One of the biggest concerns you can have in your home is a leaking toilet. Often, leaks in your toilet are caused by many possible causes; a broken or improperly installed flange is one of them. A broken toilet flange can cause a lot of damage if it goes unnoticed.
Fortunately, if you’ve been wondering if it’s possible to repair a broken toilet flange, the answer is an absolute yes! But fixing broken toilet flanges can be challenging, especially if you don’t know what to do. Read below for tips on how you can easily do so by yourself.
So, what is a toilet flange?
A toilet flange is the part that holds the toilet firmly to the floor and connects it to the drain pipe. Also known as a closet flange, a toilet flange has a metallic or plastic ring that is secured on the finished floor of the toilet. Because of the essential role it plays, a toilet flange can render the toilet unusable if it breaks. If not fixed, a toilet flange will cause the wax ring to crack, which will allow water to leak from the toilet. Old toilets are particularly susceptible to cracks or small pieces breaking off over time.
Leaks will further damage the wood and subflooring and can even cause immense damage to the entire toilet and home floor. Besides, because such leaks are hard to detect, you can end up wasting money repairing floors without realizing the cause. Fortunately, a toilet flange rarely breaks; however, if it does, fixing it can take simple, relatively inexpensive steps that you can do yourself.
How do you know if your toilet flange is broken?
Flange cracks and breaks are especially common around the bolts that anchor the toilet firmly to the floor. This makes the toilet rock when you push or sit on it. You may also experience sewer smells coming out of your toilet. But the most common sign that your toilet flange needs repair is water leaks on the toilet floor or the base of the toilet. Often, toilet flange problems occur due to cracks, improperly fitted flange, poor quality wax ring, and rotting of the subfloor. It is better to call your professional sewer services.
Here’s how you can repair a broken toilet flange
What you’ll need
- Wax ring
- Repair plate
- Repair ring
- Paper scraper
- Screwdriver (plus a slot screwdriver)
- Cloth or rag, or newspaper
- Adjustable pliers
Cut off the water supply to your toilet and unscrew the hose. Flush the toilet to empty the tank to ensure you don’t have water dripping to the toilet as you work on it. Using the wrench, remove the toilet from the flange. Now, lift the toilet and set it aside on the cloth or newspaper. You don’t want it to mess with your floor or tiles.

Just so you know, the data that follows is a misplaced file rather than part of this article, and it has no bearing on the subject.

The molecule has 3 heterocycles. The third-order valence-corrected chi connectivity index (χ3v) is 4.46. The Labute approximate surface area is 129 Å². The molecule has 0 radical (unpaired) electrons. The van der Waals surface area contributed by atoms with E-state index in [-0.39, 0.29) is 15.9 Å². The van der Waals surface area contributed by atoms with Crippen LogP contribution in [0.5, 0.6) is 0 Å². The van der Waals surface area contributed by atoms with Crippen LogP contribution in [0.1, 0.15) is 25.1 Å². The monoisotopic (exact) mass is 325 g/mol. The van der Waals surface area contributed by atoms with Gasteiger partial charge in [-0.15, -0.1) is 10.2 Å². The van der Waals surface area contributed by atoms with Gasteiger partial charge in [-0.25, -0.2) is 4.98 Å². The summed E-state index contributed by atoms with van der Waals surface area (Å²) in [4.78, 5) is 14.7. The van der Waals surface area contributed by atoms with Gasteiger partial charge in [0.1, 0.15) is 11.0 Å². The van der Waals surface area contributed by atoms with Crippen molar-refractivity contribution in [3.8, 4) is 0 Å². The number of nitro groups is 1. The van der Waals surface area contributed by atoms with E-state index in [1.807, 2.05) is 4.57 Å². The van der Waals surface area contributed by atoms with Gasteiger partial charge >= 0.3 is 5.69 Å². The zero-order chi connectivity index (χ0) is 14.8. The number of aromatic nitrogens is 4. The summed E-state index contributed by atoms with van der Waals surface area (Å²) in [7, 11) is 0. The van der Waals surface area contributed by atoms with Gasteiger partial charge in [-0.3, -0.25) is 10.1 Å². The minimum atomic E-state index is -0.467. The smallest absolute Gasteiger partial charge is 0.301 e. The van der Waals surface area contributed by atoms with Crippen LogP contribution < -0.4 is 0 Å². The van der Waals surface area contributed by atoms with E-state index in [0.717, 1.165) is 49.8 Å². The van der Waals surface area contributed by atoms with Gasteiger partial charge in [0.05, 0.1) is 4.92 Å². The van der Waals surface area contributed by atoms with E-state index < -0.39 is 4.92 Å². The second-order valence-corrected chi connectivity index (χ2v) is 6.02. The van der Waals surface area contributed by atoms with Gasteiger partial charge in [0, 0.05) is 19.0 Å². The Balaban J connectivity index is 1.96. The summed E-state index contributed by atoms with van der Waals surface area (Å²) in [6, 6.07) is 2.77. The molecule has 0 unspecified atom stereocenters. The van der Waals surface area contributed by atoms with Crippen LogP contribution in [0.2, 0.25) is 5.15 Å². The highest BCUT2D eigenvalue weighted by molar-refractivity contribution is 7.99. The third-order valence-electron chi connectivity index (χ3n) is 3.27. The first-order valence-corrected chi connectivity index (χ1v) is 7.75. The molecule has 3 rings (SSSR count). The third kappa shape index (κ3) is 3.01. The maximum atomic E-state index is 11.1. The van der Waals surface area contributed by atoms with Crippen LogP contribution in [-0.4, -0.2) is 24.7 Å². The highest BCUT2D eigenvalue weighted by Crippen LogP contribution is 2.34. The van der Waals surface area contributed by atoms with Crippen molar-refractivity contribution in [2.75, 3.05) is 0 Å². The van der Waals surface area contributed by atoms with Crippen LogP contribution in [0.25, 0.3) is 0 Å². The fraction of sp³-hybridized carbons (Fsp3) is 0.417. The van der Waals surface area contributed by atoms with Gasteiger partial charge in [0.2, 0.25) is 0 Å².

With the paper scraper or putty knife, remove the wax remains from the flange. Then, unhook the closet bolts from the tracks and check if the flange has sustained any breaks. If one of the tracks is broken, you can use the repair track to fix the flange. Otherwise, extensive damage to the tracks will mean repairing the ring or the push-in flange.
If the toilet flange is broken but firmly bolted onto the sewer pipe, use a spammer flange to fix the broken pieces. All you need to do is to slide the spammer flange under the broken flange.
If the toilet flange is stable, all you may need is to replace the flange collar. Simply place the new flange collar on top of the old one without extracting the broken pieces. However, a flange collar that has suffered extensive damage will need to be removed and replaced with a new one. A hammer and chisel come in handy to break the old cast-iron flange.
It’s time to install the repair plate. First, remove the screws holding the flange to the floor using a screwdriver. Next, using the slot screwdriver, pry the broken track just enough for you to slide the plate. Fit in the tracks of the flange and repair plate and drive the screws back into the holes you removed them.
If you need to repair the flange with a repair ring, you don’t have to remove the old ring. Just place the ring on top of the old flange, fit the tracks accordingly, and screw the ring to the subfloor, this time through the offset screw holes.
This is where it might get confusing, so pay close attention. If you’re using a push-in replacement toilet flange, first, you need to remove the old ring. Remember, the push-in replacement should only be used in 4-inch toilets. That said, first unscrew the ring from the flow and cut it using a hacksaw. Next, use the slow screwdriver and pliers to pry the metal away to the point it can be easily pulled from the flange. A twist-on tapered flange will contain a rubber seal. You need to insert it into the sewer pipe before inserting the flange.
Take the replacement ring and insert it to cover the opening of the flange, press it down to the floor level, and secure it with the bolts from the old ring.
In this final step, fix the toilet head to the underside of the repair ring, plate, or push-in replacement and align them in the tracks. Add a new wax ring on the opening of the flange, place the toilet back, and bolt it to the flange. Finally, replace the hose and turn your water supply.
Now that you’re done with your repair, it’s time to test if there are any leaks by flushing the toilet. Your toilet flange should work well if you thoroughly follow the steps outlined above. But if you still experience water leaking, there would be another issue and not the toilet flange. It could be water seeping through your toilet bowl or loose nuts that need tightening. In that case, don’t hesitate to seek professional help from a plumber to help repair your toilet.
With leaking out of the way, check for damages the water would have caused. Highly consider repairing the floor and subfloor that is moist and spongy for your toilet to hold firmly for a long time. This will also prevent any further damage and spread of underlying issues such as mold.